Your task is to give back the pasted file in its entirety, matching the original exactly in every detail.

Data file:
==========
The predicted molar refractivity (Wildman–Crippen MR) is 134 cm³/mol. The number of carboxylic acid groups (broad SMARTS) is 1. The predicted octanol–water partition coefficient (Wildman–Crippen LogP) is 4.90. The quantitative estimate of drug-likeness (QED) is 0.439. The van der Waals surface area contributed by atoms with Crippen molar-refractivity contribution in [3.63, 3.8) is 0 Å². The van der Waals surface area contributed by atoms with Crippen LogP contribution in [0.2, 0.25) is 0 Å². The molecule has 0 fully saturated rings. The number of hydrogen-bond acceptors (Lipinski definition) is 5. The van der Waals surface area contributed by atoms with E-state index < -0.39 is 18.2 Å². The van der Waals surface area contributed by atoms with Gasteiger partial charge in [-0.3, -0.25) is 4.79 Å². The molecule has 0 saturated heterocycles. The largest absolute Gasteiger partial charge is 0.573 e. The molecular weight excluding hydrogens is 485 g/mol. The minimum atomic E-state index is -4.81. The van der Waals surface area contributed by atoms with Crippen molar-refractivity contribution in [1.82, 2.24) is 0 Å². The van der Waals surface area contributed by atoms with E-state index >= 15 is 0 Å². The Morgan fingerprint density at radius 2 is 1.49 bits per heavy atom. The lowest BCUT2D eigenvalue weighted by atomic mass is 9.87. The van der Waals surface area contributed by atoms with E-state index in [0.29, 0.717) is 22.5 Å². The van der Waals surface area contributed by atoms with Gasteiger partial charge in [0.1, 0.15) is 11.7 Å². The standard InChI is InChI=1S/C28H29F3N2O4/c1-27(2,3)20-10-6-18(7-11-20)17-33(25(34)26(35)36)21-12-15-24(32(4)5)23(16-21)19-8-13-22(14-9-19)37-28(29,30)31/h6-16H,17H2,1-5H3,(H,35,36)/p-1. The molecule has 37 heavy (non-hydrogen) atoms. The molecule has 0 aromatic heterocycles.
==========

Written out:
The predicted molar refractivity (Wildman–Crippen MR) is 134 cm³/mol. The number of carboxylic acid groups (broad SMARTS) is 1. The predicted octanol–water partition coefficient (Wildman–Crippen LogP) is 4.90. The quantitative estimate of drug-likeness (QED) is 0.439. The van der Waals surface area contributed by atoms with Crippen molar-refractivity contribution in [3.63, 3.8) is 0 Å². The van der Waals surface area contributed by atoms with Crippen LogP contribution in [0.2, 0.25) is 0 Å². The molecule has 0 fully saturated rings. The number of hydrogen-bond acceptors (Lipinski definition) is 5. The van der Waals surface area contributed by atoms with E-state index < -0.39 is 18.2 Å². The van der Waals surface area contributed by atoms with Gasteiger partial charge in [-0.3, -0.25) is 4.79 Å². The molecule has 0 saturated heterocycles. The largest absolute Gasteiger partial charge is 0.573 e. The molecular weight excluding hydrogens is 485 g/mol. The minimum atomic E-state index is -4.81. The van der Waals surface area contributed by atoms with Crippen molar-refractivity contribution in [1.82, 2.24) is 0 Å². The van der Waals surface area contributed by atoms with E-state index >= 15 is 0 Å². The Morgan fingerprint density at radius 2 is 1.49 bits per heavy atom. The lowest BCUT2D eigenvalue weighted by atomic mass is 9.87. The van der Waals surface area contributed by atoms with E-state index in [0.29, 0.717) is 22.5 Å². The van der Waals surface area contributed by atoms with Gasteiger partial charge in [0.1, 0.15) is 11.7 Å². The standard InChI is InChI=1S/C28H29F3N2O4/c1-27(2,3)20-10-6-18(7-11-20)17-33(25(34)26(35)36)21-12-15-24(32(4)5)23(16-21)19-8-13-22(14-9-19)37-28(29,30)31/h6-16H,17H2,1-5H3,(H,35,36)/p-1. The molecule has 37 heavy (non-hydrogen) atoms. The molecule has 0 aromatic heterocycles.